On the mainland, Estartit and the Medas Isles for many years represented the only Spanish diving known internationally. Early recognition as a marine reserve has resulted in respectable fish stocks and groupers growing to their massive mature size. Along the mainland coastline are shallow reefs and a scattering of wrecks.
About the time I first noted reports of the Medas Isles in Diver in the late 1980s, I was on a corporate jolly to Marbella on the Costa del Sol. Even the local tourist office couldn't find any information about diving, either in English or in Spanish, so I didn't dive at all.

A few years later there was a continued lack of information and I ended up driving to Gibraltar. Good diving, but not part of Spain, so I won't digress.

Now a simple web search turns up numerous dive centres with web pages in English and the full range of diving from reefs to wrecks. Searching for 'diving' and 'Marbella' can work, but in Spanish the word to look for is 'buceo'; Centro de Buceo, Club de Buceo, and Escuela de Buceo. You could also try looking for 'submarisimo'.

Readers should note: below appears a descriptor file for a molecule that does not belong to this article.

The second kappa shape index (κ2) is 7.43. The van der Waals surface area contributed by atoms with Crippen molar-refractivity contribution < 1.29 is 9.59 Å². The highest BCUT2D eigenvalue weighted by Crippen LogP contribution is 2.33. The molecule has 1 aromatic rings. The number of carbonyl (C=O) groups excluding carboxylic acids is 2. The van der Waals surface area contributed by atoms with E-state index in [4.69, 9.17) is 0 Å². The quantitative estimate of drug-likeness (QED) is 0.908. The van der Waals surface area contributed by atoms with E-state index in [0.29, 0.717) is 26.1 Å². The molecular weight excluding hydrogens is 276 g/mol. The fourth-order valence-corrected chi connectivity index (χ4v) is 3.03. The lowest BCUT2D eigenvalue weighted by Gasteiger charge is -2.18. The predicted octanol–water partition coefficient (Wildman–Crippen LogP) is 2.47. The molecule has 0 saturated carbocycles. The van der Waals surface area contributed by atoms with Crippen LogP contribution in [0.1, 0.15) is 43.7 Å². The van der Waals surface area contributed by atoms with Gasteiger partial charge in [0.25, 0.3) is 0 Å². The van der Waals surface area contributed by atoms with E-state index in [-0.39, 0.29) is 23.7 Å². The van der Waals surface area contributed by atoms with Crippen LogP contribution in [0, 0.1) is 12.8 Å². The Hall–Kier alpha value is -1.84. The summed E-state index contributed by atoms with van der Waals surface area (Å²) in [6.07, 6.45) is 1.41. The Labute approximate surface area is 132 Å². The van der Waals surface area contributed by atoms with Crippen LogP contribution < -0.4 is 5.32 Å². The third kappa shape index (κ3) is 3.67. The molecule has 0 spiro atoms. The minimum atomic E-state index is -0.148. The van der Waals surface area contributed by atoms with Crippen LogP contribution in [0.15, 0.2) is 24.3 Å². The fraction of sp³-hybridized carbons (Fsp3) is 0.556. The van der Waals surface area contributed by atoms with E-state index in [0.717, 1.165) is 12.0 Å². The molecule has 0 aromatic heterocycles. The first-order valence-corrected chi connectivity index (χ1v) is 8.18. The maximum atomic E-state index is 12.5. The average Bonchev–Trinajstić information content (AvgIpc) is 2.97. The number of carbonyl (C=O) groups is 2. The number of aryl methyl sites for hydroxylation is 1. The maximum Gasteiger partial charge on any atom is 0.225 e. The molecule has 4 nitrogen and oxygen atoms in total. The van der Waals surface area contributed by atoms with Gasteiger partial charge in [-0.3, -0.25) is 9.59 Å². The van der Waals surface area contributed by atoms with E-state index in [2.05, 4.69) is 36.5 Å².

More recently I have been diving at a couple of locations in the province of Murcia, about halfway down the Mediterranean coast an hour or two south of Alicante.

Off Cabo de Palos, the Islas Hormigas are a string of islands and reefs stretching out from a corner on the Spanish coast. Like the Medas Isles, they are now a marine reserve, with hordes of fish swarming where the rocks rise into the current. Along the coast there are some respectable wrecks, from 30m and deeper. These were victims of the Islas Hormigas, poor weather and even war, though Spanish waters were supposedly neutral.